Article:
A new book on synchronous learning strategies has just come out– Learning in Real Time by Jonathan Finkelstein, and there is a new web site companion for the book.
Disclaimer: I got to read a preview of the book last Spring, and was asked to write a few remarks for the back cover…
I write less than to give some PR for a colleague’s book, and more so since I have “known” Jonathan for years via various online events run through his company’s services (LearningTimes)… a few of the TCC Online conferences, another event where I did a keynote for a group in Australia, and more recently through the NMC Online Conferences.
But we never met in real life until this year’s NMC Summer Conference in Cleveland, yet I already felt like I knew him for years. I’ve never seen anyone so smoothly handle the logistics and facilitation of the synchronous events done the way Jonathan does via LearningTimes, and especially in the Elluminate tool they use for the live sessions. I can own up that I “stole” several online presentations strategies I have seen Jonathan use.
But what I like about his new book is that is very much practical strategies and processes anyone can use who is teaching, leading a workshop, or just running a meeting with synchronous tools. And although his experience is with LearningTimes (and some of the diagrams you can tell were done in Elluminate), his book is not technology specific in its examples. For example, in “Facilitating Learning in Real Time” is a section, “If It Drops, Pick It Up”:
When distractions crop up during a live session (for example, a student types an inappropriate comment igniting a disruptive dialogue, or there is some noise heard in the background because an instructor’s neighbor is mowing her lawn), one tendency is to ignore them and hope they go away. Another tack is to confrnt them head-on, neutralize them, and move on with everyone’s focus recentered.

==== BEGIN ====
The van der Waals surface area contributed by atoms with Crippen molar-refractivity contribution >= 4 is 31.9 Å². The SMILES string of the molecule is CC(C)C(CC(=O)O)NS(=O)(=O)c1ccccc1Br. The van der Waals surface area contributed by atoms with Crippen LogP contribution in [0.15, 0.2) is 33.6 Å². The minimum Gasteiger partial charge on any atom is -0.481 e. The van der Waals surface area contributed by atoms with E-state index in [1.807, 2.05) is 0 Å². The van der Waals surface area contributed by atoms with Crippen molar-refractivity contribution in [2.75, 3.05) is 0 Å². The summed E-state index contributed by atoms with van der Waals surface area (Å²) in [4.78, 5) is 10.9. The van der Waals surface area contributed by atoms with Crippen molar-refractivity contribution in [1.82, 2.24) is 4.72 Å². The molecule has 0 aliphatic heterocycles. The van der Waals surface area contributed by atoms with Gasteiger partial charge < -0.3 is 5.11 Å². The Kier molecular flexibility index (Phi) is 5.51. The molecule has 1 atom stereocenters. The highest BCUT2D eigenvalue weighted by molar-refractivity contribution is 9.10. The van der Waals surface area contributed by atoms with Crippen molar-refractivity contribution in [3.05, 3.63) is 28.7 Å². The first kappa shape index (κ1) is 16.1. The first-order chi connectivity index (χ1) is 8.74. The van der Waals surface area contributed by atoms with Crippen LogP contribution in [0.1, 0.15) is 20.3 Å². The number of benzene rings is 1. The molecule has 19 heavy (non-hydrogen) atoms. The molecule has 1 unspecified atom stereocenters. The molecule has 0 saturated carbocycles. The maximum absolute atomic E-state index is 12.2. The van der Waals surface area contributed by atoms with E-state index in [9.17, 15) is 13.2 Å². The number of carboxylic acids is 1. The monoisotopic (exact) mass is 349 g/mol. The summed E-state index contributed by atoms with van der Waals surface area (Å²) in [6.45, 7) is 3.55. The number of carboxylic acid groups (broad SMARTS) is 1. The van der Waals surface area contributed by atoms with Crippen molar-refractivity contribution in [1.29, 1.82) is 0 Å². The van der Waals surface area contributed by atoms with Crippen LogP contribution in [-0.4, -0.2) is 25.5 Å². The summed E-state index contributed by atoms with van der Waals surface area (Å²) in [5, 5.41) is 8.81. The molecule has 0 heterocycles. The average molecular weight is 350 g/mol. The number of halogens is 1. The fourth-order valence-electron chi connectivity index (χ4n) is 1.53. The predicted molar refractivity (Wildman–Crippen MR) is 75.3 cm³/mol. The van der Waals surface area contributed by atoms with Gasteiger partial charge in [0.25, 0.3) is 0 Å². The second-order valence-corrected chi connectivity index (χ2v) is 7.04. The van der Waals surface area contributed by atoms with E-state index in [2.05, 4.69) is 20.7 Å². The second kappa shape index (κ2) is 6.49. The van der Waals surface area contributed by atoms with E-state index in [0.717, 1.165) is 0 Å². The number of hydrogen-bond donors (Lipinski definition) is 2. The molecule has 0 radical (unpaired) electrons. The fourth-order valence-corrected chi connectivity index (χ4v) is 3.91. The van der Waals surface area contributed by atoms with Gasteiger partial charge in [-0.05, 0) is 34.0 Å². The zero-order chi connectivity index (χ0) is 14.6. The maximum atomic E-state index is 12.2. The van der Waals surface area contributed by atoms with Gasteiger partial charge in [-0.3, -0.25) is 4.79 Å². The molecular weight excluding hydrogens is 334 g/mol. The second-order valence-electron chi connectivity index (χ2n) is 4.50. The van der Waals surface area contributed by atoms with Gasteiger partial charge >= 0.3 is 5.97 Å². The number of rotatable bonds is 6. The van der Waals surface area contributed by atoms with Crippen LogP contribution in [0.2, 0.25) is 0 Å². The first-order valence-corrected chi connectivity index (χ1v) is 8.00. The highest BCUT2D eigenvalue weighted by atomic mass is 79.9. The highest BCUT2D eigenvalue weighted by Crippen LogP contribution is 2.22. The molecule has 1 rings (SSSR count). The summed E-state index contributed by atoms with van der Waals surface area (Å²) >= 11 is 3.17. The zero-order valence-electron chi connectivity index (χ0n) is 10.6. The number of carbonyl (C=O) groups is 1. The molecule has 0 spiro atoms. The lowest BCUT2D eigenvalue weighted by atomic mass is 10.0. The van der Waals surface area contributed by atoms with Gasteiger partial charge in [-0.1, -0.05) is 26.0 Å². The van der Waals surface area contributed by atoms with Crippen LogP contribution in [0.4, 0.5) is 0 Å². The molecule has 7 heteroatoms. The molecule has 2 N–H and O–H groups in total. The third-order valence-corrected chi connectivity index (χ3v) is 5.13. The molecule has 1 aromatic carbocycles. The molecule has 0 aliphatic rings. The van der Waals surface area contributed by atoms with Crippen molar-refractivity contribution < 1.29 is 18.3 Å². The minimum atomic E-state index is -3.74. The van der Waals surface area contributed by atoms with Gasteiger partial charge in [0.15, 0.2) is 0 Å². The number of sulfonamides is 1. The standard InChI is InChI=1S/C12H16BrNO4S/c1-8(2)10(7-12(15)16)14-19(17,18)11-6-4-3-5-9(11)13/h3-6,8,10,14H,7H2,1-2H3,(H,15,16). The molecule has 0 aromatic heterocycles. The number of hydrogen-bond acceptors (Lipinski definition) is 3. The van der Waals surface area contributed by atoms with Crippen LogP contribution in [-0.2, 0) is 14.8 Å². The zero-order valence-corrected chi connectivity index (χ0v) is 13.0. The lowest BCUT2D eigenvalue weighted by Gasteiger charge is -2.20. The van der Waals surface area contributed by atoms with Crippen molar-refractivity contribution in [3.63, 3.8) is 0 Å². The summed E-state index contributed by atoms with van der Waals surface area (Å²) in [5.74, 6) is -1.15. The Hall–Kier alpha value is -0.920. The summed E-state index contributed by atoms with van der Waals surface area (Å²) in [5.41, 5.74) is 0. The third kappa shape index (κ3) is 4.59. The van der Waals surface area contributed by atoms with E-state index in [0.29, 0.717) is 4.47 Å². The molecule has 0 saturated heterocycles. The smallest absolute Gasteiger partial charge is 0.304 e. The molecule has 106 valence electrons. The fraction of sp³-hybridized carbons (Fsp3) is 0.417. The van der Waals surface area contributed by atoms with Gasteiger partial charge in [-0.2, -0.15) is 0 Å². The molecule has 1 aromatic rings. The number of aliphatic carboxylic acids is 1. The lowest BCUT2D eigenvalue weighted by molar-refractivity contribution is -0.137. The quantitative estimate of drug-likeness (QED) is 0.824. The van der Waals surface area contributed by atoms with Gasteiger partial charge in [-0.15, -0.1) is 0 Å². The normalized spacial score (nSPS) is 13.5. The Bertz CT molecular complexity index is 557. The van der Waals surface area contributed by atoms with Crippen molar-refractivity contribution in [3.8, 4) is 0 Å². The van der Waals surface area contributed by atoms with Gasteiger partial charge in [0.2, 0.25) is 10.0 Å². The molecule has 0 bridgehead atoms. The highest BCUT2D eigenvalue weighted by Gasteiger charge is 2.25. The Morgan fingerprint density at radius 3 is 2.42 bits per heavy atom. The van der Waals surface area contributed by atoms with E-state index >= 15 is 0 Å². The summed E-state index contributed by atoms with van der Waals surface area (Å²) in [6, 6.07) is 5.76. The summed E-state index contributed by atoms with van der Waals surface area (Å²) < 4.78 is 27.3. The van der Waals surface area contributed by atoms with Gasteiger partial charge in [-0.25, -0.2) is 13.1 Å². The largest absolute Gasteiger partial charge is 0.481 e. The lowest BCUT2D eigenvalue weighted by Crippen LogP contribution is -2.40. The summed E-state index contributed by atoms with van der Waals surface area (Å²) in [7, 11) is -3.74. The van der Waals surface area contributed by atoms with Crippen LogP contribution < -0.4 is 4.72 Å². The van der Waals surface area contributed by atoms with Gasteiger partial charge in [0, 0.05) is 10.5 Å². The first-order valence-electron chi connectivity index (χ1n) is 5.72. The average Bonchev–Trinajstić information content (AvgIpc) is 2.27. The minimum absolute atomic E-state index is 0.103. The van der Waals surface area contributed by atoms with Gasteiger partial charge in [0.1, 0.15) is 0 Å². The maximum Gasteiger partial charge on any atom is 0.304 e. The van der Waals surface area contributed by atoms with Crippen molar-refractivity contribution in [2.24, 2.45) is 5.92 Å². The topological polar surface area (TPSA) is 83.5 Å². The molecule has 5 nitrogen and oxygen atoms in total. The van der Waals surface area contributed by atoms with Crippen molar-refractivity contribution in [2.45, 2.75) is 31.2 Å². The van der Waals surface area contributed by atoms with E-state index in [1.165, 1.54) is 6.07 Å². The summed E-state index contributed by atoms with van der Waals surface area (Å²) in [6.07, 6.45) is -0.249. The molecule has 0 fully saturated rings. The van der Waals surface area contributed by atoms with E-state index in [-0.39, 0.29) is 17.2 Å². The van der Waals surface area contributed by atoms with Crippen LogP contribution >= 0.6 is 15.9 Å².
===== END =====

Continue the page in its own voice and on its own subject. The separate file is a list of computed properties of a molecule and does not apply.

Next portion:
The most single most important piece of guidance in dealing with these situations comes form Emil Maurer, an English teacher who also directed school plays. He shared with his student actors a simple piece of advice not foreign to those trained in the theater. “If something falls, pick it up.” In other words, if you are performing and a prop– a hat, for example– accidentally falls on the stage, simply pick it up. Untrained actors will often get nervous, pretend it did not happen, and leave the hat on the floor. Meanwhile, each audience member is sidetracked by the hat and no one is watching the show.”
Nothing about techno-widgets, and not really about dropped hats, but just nugget of some practical, grounded suggestions in this book.
While I am very much a person that prefers to communicate on the asynchronous side of the coin (reading blogs, writing comments, etc), working with Jonathan and LearningTimes in the last few years as re-inforced the importance and value of well designed synchronous activities.
Lastly, as a web bonus, the book site features the Real Time Minute, short video segments Jonathan shares on this concept… the first one on “real relationships” actually recorded on his laptop while sitting in the window seat of an airplane.
End of plug. This was not a paid political announcement ;-)